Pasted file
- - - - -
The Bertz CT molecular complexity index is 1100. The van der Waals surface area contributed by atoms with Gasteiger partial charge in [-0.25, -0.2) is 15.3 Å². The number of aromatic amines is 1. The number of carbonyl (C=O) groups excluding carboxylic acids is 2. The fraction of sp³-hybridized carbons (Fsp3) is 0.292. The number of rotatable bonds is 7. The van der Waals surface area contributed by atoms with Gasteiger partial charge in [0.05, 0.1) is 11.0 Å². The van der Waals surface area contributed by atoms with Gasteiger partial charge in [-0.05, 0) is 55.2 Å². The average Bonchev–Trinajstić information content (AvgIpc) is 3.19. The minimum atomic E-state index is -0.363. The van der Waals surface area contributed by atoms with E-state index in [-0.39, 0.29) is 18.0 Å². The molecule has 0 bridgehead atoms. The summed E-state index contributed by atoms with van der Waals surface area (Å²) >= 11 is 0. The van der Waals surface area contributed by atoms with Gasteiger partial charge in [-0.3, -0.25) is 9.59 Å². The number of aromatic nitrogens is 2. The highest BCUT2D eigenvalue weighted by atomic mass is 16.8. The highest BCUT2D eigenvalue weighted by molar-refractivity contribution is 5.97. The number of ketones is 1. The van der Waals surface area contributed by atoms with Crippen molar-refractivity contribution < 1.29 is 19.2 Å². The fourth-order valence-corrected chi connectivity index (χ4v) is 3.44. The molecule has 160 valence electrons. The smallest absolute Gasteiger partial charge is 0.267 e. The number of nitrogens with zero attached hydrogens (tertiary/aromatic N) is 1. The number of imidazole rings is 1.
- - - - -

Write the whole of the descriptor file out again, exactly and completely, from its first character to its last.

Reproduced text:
The Bertz CT molecular complexity index is 1100. The van der Waals surface area contributed by atoms with Gasteiger partial charge in [-0.25, -0.2) is 15.3 Å². The number of aromatic amines is 1. The number of carbonyl (C=O) groups excluding carboxylic acids is 2. The fraction of sp³-hybridized carbons (Fsp3) is 0.292. The number of rotatable bonds is 7. The van der Waals surface area contributed by atoms with Gasteiger partial charge in [0.05, 0.1) is 11.0 Å². The van der Waals surface area contributed by atoms with Gasteiger partial charge in [-0.05, 0) is 55.2 Å². The average Bonchev–Trinajstić information content (AvgIpc) is 3.19. The minimum atomic E-state index is -0.363. The van der Waals surface area contributed by atoms with E-state index in [-0.39, 0.29) is 18.0 Å². The molecule has 0 bridgehead atoms. The summed E-state index contributed by atoms with van der Waals surface area (Å²) >= 11 is 0. The van der Waals surface area contributed by atoms with Gasteiger partial charge in [-0.3, -0.25) is 9.59 Å². The number of aromatic nitrogens is 2. The highest BCUT2D eigenvalue weighted by atomic mass is 16.8. The highest BCUT2D eigenvalue weighted by molar-refractivity contribution is 5.97. The number of ketones is 1. The van der Waals surface area contributed by atoms with Crippen molar-refractivity contribution < 1.29 is 19.2 Å². The fourth-order valence-corrected chi connectivity index (χ4v) is 3.44. The molecule has 160 valence electrons. The smallest absolute Gasteiger partial charge is 0.267 e. The number of nitrogens with zero attached hydrogens (tertiary/aromatic N) is 1. The number of imidazole rings is 1.